In conclusion, we have used the standard Frenkel exciton model to study the excitonic properties in brick layer thin film J-aggregates. We have introduced a novel theory to explain the experimentally measured linear temperature dependence of the pure dephasing rate.

We have found that the exciton couplings determined from peak shifts in the linear spectrum depend strongly on the geometry of the system. In particular, the couplings in two-dimensional aggregates are a few times smaller than estimates based on a linear aggregate model.

To explain the linear scaling of the homogeneous line width with temperature, we propose pure dephasing as the main homogeneous broadening mechanism. Because the energy gaps between exciton states at the bottom of the band are much larger in two-dimensional than in linear aggregates, population relaxation is suppressed. This leads to a smaller contribution to the line width from population relaxation in two-dimensional aggregates, as well as to longer exciton life times. From the experimental data, we can extract the product of the reorganization energy and the typical bath reorganization time scale. Pump-probe experiments, which can measure the lifetime of excited states, are suggested to confirm whether dephasing due to population relaxation is indeed less important than pure dephasing. It will also be valuable to determine the time scale of the reorganization of the phonon environment experimentally.

A much simpler model could in principle explain the exact linear temperature dependence. Stochastic line shape theory for a single two-level system coupled to a bath in the fast modulation limit predicts a Lorentzian homogeneous line with a width Δ2τ, where Δ is the standard deviation of the fluctuations and τ their correlation time. Because the variance of the fluctuations depends linearly on temperature, this would explain the observed temperature dependence irrespective of the form of the spectral density.

A microscopic model that could make the exciton state behave as an effective two-level system is the presence of correlated fluctuations. If the site energy fluctuations are not independent, as in the model of Heijs et al.,31 but correlated over a distance comparable to the exciton localization size, they will not lead to scattering between eigenstates, and therefore no contribution to the line width from scattering in the exciton band occurs. We believe that the localization size is large enough to make the model of correlated fluctuations not plausible.

Our calculations are limited by the assumption in modified Redfield theory, where off-diagonal fluctuations in the exciton basis are treated perturbatively and therefore dynamic localization is not included. They could be improved by taking both the diagonal and off-diagonal system bath coupling terms into account non-perturbatively. This could be achieved with the cumulant expansion method,51,52 stochastic path integrals,53 or hierarchy of equation of motion simulations.54 These methods can be used to study the effect of dynamic localization,55 but are difficult to apply given the large reorganization energy and low temperature compared to the excitonic coupling in the system. They could also be used to calculate the localization size, which is treated as a parameter in our work. We remark that modified Redfield theory becomes more accurate with an increase in the energy gap between the two states involved, which means that the theory is more accurate for systems of modest localization size, as we consider here. For some aggregates, intermolecular vibrations are important,20,24 which could be considered in future work. Experimental measurement of the Stokes shift may help to improve our understanding of the role of vibrations. Finally, it would be desirable to get a better estimate of the resonant transfer interactions from quantum chemical simulations and to include radiative decay to the ground state in our calculations. On the experimental side, collecting 2D spectra as a function of the waiting time to elucidate energy transfer mechanisms56 would be a possible future extension.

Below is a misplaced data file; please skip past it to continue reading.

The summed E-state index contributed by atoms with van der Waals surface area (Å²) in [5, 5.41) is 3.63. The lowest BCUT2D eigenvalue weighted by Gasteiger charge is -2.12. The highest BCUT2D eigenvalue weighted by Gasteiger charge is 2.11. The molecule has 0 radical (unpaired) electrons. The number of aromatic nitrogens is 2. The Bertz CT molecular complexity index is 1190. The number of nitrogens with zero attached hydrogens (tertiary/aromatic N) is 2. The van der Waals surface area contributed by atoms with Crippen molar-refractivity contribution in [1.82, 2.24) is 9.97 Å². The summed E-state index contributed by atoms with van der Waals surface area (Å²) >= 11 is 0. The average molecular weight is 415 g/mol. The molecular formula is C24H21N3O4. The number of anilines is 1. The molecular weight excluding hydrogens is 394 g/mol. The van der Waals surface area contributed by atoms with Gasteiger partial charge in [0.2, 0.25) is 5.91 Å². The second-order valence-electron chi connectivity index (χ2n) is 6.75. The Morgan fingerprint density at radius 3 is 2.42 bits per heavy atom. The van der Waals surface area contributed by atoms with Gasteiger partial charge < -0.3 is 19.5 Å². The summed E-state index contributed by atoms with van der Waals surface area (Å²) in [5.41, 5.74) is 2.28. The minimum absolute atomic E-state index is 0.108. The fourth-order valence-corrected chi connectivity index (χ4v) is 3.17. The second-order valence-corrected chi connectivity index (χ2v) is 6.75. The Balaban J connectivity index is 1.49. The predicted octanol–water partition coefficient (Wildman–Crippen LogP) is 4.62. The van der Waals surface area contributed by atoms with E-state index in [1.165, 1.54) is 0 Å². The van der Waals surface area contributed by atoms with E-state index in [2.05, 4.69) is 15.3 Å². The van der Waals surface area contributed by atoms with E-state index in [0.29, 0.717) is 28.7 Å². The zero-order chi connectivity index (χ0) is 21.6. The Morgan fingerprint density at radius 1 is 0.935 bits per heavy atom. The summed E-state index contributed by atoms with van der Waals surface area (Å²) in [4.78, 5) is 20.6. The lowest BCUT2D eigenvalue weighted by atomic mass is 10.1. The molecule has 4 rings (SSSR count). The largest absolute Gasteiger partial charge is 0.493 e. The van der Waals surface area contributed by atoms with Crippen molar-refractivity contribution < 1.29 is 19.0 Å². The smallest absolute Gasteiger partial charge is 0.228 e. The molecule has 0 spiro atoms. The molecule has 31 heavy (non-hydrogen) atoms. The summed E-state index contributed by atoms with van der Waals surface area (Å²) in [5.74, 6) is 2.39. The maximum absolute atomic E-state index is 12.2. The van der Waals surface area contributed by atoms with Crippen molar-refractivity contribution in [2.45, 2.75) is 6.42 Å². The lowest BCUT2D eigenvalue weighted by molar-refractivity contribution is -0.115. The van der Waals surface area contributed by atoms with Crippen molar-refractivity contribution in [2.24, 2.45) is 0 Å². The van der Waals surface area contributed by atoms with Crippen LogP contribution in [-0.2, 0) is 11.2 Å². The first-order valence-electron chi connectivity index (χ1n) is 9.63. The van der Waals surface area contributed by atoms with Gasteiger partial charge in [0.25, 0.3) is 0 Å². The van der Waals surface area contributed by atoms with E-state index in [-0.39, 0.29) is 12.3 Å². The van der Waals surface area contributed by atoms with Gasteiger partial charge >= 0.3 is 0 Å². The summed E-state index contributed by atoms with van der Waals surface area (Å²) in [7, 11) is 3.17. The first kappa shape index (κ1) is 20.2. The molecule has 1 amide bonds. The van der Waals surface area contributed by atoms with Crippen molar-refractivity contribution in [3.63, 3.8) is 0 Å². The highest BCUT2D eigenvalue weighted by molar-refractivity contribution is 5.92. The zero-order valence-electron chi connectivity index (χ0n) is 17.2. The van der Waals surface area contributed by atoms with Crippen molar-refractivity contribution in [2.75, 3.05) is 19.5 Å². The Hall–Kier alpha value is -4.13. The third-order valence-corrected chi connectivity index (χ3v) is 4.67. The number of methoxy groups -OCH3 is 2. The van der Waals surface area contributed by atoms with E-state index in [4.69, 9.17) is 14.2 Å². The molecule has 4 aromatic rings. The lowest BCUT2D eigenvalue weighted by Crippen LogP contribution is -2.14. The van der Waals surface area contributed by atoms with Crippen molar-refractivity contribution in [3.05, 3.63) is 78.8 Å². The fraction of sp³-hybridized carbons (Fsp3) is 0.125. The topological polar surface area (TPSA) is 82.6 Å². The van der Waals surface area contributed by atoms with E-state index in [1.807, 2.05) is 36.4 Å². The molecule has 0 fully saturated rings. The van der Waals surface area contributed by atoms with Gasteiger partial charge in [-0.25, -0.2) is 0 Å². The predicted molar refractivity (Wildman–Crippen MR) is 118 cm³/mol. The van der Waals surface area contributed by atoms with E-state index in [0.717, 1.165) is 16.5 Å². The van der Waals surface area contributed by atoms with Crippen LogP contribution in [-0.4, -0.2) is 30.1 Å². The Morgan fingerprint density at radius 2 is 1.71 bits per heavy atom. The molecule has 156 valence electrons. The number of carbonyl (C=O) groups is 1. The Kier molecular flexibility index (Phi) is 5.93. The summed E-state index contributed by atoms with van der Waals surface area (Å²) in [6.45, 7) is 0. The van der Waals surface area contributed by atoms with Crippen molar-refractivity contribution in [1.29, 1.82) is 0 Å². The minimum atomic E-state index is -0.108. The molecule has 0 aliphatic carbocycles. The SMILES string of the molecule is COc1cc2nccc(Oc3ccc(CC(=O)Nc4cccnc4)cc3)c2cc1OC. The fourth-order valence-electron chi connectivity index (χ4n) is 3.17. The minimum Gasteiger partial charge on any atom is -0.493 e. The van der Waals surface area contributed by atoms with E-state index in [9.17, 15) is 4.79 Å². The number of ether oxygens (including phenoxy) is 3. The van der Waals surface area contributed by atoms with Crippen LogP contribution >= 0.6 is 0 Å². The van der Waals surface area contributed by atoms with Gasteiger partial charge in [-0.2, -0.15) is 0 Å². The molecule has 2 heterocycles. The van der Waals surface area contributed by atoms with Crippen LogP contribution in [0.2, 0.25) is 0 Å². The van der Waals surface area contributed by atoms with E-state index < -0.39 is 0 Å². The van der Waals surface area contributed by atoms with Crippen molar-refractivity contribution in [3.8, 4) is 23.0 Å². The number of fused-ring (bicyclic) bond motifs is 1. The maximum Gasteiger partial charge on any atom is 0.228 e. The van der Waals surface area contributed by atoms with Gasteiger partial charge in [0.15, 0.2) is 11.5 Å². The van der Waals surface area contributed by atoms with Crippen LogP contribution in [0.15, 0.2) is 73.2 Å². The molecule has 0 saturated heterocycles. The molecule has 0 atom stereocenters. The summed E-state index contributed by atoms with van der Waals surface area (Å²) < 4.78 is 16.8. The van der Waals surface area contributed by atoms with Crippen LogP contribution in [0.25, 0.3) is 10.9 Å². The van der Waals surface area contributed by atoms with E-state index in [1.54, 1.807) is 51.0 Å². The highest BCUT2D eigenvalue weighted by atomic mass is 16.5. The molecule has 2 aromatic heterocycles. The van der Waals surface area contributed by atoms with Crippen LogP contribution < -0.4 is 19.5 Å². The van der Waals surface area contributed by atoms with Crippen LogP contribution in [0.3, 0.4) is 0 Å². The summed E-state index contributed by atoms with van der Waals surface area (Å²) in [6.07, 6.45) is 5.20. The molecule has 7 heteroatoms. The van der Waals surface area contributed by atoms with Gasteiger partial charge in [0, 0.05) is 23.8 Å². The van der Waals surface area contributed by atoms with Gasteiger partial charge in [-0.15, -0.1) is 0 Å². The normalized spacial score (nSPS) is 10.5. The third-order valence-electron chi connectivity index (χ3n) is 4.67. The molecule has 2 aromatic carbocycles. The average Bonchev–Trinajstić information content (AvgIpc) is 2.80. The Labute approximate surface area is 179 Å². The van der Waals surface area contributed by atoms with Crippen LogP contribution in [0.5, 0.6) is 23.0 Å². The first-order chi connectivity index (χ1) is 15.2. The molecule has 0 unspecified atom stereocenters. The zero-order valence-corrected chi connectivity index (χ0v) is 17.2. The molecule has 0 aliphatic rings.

The results presented here contribute to the understanding of the photophysics of two-dimensional J-aggregate thin films.

Work by K.A.N. and A.G.D. was supported as part of the Center for Excitonics, an Energy Frontier Research Center funded by the U.S. Department of Energy, Office of Science, Basic Energy Sciences under Award No. DE-SC0001088. J.C. was supported by the NSF (Grant No. CHE-1112825). A.G.D. was furthermore supported by a Marie Curie International Incoming Fellowship within the 7th European Community Framework Programme (Grant No. 627864). H.G.D acknowledges financial support by the Joachim-Herz-Stiftung, Hamburg within the PIER Fellowship program.

In this Appendix, we consider a wider range of geometries than were presented in the main text, in particular, a brick layer lattice with a larger aspect ratio A = 3.

In Figure 6 we plot the resonant transfer interaction for an aspect ratio of 3. Similar as in the case of A = 2, we find that there is only a limited range of values of the slip s for which interactions are negative in the horizontal as well as the vertical direction. In Figure 7 we plot the density of states for A = 3. We observe a clear difference in the density of states at the band edge between linear aggregates and brick layer aggregates. We note that for a slip of s = 0.5, the state with maximum oscillator strength is blue shifted with respect to the monomer.

FIG. 6.

Resonant transfer interaction as a function of the slip s for A = 3. All other parameters are the same as in Fig. 1.

FIG. 6.

Resonant transfer interaction as a function of the slip s for A = 3. All other parameters are the same as in Fig. 1.

Close modal
FIG. 7.

Density of states for A = 3 and various values of s. The bin size is 200 cm−1.

FIG. 7.

Density of states for A = 3 and various values of s. The bin size is 200 cm−1.

Close modal